Friction - The Enemy of Execution

Arky Ciancutti Have you noticed how carsand car engines in particular last many years longer today than they did just 10 years ago? It’s because manufacturers have improved the materials and lubricants they use for the moving parts. They looked at why engines were failing and found ways to prevent the wear, burn, and dislocation of the interfaces of moving parts. For example, synthetic lubricants were introduced to the market in the early 1970s, eventually reducing engine wear five-fold or more. New oil filter technology and improved design of combustion are reaching the point of virtually eliminating engine wear and making oil change unnecessary.

Our rules of engagement are focused on those parts of your business processes where work friction occurs, whether between members of the same team, between interdependent departments, or between merger and acquisition partners. In other words, work friction occurs in the interfaces between people. By interfaces between people, we mean just what you’d expect: the daily exchanges, communications, meetings, etc. that occur as requirements for superior execution in a busy enterprise. These are the moving parts of your business and it is those parts that you need to focus on, understand, and keep efficiently lubricated. Our method will transform your business and any or all of your teamsfrom adequate to robust. It will elicit dramatic results from your people.

“Friction” is a handy descriptor for many common processes, all of which impede effective execution. “Friction” results when your team members don’t reach clear agreement, or do reach agreement but without a clear definition of tasks and accountabilities, or without an agreed timeline, or with some team members remaining unclear about what the agreement is. It also occurs when team members understand the “what” of the agreement but do not fully commit.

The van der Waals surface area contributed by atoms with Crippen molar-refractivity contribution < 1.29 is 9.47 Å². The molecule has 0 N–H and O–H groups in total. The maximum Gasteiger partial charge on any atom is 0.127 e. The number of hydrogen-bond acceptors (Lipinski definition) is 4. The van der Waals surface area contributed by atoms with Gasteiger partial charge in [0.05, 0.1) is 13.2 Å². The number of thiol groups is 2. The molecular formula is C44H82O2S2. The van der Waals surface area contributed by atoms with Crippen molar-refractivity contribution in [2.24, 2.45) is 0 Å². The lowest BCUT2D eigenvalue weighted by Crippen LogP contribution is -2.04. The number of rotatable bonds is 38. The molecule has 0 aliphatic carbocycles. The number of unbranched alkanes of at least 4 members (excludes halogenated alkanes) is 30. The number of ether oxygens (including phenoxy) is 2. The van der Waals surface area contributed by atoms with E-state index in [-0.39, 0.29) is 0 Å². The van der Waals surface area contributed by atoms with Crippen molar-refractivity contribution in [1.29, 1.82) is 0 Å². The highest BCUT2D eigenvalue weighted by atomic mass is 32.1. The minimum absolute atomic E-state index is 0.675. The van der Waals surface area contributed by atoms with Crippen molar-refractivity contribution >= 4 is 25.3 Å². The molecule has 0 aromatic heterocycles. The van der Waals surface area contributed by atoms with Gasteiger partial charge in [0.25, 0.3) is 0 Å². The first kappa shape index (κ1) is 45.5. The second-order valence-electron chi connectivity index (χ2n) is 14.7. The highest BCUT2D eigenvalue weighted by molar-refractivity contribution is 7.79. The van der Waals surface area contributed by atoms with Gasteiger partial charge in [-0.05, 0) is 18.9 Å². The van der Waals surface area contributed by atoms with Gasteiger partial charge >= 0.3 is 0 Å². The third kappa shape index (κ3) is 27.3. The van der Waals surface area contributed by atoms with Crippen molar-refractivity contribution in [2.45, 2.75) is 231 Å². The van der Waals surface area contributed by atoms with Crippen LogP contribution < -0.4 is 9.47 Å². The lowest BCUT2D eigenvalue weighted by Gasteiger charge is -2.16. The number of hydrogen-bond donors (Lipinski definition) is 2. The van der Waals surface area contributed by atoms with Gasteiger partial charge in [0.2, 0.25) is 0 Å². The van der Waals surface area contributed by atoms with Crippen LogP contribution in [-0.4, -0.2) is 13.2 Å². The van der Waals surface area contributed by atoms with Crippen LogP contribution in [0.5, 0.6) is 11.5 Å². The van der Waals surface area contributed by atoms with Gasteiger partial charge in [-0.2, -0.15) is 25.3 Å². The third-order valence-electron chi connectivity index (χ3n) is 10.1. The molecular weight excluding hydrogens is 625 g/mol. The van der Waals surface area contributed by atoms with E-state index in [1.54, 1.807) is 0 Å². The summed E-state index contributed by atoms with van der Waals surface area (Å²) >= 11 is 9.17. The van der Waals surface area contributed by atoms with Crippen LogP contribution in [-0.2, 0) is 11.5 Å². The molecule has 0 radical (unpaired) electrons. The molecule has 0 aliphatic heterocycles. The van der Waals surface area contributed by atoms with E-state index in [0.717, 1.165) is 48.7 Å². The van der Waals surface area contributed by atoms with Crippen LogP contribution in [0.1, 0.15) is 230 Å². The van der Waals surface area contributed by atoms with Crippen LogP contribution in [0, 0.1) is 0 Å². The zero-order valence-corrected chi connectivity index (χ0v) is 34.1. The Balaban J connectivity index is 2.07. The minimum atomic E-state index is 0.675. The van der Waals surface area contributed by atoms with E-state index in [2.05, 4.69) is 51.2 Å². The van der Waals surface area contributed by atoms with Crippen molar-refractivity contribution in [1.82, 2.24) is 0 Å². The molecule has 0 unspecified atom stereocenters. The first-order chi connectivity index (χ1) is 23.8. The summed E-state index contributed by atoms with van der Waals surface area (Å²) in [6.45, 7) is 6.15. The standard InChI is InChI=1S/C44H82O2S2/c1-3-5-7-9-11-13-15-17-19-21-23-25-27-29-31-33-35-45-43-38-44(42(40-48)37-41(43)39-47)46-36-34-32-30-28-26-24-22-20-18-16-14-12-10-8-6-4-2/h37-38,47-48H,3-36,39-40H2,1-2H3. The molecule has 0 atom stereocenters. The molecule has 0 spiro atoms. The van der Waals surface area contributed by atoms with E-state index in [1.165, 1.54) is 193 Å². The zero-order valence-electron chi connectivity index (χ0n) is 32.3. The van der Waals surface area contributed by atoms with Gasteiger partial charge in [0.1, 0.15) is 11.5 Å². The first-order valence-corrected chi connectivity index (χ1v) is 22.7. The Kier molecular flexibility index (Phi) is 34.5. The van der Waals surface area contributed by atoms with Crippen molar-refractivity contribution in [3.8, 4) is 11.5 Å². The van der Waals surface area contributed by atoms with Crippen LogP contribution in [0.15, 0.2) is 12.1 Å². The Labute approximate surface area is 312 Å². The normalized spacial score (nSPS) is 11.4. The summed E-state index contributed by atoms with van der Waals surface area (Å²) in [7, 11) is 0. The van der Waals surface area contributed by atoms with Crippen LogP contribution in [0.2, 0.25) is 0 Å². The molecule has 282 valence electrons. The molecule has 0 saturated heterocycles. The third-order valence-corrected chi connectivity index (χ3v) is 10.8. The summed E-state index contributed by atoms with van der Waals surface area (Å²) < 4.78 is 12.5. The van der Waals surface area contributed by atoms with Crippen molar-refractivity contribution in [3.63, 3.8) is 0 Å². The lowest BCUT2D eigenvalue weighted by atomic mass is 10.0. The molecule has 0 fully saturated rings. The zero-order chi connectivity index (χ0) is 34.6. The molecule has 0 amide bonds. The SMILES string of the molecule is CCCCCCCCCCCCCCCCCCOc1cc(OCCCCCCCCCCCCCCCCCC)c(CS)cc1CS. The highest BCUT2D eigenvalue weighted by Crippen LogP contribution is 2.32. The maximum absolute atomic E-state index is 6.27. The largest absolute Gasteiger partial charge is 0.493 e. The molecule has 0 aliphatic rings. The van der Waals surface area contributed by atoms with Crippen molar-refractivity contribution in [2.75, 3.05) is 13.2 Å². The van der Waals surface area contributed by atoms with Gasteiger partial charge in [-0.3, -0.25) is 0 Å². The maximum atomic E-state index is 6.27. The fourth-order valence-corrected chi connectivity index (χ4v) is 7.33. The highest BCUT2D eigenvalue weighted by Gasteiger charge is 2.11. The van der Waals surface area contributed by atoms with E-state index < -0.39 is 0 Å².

They may say “Yes” but mean “Maybe,” or even “No.” It occurs when commitments are initially solid, but then needs change and adjustments don’t keep pace. It occurs in the all too common Us versus Them syndrome. It occurs when you deal ineffectively with marginal or poor performance, or when you perhaps unknowingly use fear to get results. It happens when the manager believes that “I did communicate it” but you really did not, and when your people nod but do not actually buy into the program. It happens big time when you create the impression that your company punishes risk-taking even if the risk was sound and the effort failed. It occurs when rewards are not shared as broadly as your employees think they should. Their sense of fair play is powerful, just like your own and they know who did what to achieve a particular result. Destructive friction occurs when your employees’ urge to be a part of the process, to contribute, and to be recognized for contributing is squelched through perceived disrespectful communication, inattention, non-response, or outright and automatic dismissal of ideas.

Note that all of these are habits of behavior throughout the organization. Fixing these problems of execution requires both changing habits at all points in the team as well as establishing a new style of leadership that engenders the appropriate atmosphere to support that change. You might wonder whether a few simple rules of behavior can cause an entire cultural change, a result that is an order of magnitude bigger in the output than is the input that causes it. Our answer is yes.